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Greek originalEdit

Original
Σε γνωρίζω από την κόψη
Του σπαθιού την τρομερή,
Σε γνωρίζω από την όψη,
Που με βιά μετράει τη γη.
Απ’ τα κόκκαλα βγαλμένη
Των Ελλήνων τα ιερά,
Και σαν πρώτα ανδρειωμένη,
Χαίρε, ω χαίρε ελευθεριά![1]
Roman transcription
Se gnorízo apó tin kópsi
Tou spathioú tin tromerí,
Se gnorízo apó tin ópsi,
Pou me viá metráei ti gi.
Ap’ ta kókkala vgalméni
Ton Ellínon ta ierá,
Kai san próta andreioméni,
Chaíre, o chaíre eleftheriá![1]
IPA transcription

English translationsEdit

Literal
I recognize you by the fearsome sharpness,
of your sword,
I recognize you by your face
that hastefully defines the land (i.e. the land's borders).
From the sacred bones,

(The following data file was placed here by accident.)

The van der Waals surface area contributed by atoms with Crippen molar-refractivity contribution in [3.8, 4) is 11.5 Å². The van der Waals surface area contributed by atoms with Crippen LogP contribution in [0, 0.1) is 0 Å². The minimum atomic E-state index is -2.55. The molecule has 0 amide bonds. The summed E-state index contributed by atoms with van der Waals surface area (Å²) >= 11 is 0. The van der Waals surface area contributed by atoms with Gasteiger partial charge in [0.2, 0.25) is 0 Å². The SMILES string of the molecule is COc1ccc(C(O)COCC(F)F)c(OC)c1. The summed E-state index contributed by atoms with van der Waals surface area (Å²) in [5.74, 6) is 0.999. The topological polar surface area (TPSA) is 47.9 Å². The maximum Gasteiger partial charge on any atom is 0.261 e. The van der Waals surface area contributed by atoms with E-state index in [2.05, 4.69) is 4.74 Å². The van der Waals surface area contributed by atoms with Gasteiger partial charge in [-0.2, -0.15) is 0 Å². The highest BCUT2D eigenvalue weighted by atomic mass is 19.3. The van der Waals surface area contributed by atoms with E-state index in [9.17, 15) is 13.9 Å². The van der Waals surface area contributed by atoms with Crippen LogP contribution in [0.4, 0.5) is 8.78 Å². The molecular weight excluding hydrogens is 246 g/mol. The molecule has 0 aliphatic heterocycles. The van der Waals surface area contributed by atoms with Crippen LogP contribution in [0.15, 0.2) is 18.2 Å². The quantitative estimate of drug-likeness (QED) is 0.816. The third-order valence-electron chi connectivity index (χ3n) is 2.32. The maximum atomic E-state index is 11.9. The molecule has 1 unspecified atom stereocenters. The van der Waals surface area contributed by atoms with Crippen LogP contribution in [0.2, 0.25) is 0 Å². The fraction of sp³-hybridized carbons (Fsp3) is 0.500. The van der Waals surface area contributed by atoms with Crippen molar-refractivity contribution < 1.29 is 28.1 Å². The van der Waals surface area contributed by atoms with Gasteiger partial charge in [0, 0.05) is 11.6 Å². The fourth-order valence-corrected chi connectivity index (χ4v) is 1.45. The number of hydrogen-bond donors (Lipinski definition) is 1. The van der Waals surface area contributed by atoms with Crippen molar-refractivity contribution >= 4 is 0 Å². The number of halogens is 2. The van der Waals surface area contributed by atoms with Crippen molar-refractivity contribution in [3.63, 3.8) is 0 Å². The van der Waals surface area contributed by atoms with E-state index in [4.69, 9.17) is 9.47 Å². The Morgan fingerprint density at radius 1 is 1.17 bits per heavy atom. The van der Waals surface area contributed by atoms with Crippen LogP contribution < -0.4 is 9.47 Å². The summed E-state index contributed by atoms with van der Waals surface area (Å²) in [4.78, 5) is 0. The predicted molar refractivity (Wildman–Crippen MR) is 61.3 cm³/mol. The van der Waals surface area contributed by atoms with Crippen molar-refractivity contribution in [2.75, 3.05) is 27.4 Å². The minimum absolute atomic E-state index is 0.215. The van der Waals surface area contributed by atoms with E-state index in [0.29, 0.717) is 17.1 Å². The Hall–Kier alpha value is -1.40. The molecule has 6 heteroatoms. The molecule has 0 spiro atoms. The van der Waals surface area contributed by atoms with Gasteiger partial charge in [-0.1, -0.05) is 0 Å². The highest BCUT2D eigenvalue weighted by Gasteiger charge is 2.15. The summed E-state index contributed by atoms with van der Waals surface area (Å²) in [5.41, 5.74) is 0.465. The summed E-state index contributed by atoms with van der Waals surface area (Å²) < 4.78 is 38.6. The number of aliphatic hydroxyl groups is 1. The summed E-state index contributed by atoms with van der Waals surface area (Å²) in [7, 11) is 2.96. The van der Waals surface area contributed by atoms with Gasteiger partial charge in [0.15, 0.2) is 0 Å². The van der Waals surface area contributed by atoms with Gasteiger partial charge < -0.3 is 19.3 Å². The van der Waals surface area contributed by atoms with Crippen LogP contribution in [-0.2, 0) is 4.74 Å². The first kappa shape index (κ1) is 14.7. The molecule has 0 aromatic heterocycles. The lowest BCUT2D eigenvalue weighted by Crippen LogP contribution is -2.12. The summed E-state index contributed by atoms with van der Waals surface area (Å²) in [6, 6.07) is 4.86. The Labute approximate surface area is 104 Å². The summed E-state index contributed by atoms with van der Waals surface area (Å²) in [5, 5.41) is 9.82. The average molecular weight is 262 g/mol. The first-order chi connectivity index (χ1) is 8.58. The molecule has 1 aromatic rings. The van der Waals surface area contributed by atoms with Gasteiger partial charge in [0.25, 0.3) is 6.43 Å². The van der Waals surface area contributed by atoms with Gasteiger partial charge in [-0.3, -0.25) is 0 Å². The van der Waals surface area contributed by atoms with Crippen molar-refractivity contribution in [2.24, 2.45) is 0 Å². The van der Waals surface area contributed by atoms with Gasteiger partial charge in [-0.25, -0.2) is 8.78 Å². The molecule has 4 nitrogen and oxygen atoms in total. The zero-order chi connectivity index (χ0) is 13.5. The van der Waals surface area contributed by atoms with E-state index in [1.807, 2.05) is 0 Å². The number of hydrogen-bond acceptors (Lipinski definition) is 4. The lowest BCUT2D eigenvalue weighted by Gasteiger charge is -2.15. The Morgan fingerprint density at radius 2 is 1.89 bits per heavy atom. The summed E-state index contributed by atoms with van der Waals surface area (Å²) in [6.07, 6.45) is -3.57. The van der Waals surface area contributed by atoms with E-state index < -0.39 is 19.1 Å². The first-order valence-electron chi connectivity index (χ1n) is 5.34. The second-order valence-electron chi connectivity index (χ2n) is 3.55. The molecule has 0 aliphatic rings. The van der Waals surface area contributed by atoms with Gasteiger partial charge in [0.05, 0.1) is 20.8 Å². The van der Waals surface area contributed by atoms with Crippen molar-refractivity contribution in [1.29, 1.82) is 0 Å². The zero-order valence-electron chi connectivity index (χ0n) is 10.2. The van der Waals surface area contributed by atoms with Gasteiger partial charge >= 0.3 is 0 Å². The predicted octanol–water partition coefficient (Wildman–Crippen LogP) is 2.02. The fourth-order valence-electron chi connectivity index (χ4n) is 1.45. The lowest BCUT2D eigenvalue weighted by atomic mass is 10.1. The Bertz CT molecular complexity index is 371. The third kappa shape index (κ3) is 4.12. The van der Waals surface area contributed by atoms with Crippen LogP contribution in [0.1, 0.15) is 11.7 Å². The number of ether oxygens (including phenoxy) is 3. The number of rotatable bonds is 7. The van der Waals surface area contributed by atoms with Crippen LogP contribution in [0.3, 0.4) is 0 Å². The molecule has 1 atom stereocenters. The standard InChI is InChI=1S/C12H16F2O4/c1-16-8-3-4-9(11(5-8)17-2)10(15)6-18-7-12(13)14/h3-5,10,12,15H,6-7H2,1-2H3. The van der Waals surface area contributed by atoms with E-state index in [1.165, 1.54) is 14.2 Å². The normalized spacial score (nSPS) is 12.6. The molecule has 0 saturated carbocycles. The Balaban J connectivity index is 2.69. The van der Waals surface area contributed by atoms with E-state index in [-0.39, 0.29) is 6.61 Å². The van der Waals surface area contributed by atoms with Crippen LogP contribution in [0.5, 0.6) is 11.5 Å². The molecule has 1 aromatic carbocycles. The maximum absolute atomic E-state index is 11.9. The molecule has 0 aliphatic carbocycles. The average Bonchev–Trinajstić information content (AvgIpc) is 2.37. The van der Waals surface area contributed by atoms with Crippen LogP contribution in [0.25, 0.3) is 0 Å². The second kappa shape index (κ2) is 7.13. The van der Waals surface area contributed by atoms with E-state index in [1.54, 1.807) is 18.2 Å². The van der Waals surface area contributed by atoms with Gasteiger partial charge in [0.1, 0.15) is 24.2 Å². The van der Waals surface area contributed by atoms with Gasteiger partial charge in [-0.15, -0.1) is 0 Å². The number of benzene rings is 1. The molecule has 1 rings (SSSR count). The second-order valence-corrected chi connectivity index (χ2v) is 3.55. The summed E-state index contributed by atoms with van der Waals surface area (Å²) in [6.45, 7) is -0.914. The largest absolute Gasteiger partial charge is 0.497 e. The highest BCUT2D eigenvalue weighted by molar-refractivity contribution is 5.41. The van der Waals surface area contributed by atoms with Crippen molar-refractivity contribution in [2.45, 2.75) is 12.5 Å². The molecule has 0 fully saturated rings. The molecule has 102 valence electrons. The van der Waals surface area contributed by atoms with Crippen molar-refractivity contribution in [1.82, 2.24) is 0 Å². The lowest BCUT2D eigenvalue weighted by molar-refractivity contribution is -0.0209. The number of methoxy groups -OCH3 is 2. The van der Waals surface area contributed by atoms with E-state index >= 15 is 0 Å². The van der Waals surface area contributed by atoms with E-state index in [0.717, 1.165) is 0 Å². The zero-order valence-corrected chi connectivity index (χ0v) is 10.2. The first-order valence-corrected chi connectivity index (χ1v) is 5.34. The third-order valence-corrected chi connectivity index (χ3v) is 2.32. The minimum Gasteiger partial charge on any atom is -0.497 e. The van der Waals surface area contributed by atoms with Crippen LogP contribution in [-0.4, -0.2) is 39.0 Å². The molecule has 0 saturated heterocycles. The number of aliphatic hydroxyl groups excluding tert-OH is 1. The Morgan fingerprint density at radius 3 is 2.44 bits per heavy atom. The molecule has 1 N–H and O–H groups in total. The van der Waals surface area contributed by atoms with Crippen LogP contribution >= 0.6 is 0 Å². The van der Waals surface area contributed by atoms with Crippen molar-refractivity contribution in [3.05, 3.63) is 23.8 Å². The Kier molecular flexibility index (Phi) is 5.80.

of the Hellenes arisen,
and valiant again as you once were,
hail, o hail, Liberty![1]

Poetic

I shall always recognize you
by the dreadful sword you hold,
as the Earth with searching vision
you survey with spirit bold.
From the Greeks of old whose dying
brought to life and spirit free,
now with ancient valour rising
let us hail you, oh Liberty![1]

Rudyard Kipling (1918)

We knew thee of old,
O, divinely restored,
By the lights of thine eyes,
And the light of thy Sword.
From the graves of our slain,
Shall thy valour prevail,
As we greet thee again,
Hail, Liberty! Hail![1]
  1. 1.0 1.1 1.2 1.3 1.4 Last two verses are repeated twice when singing the national anthem.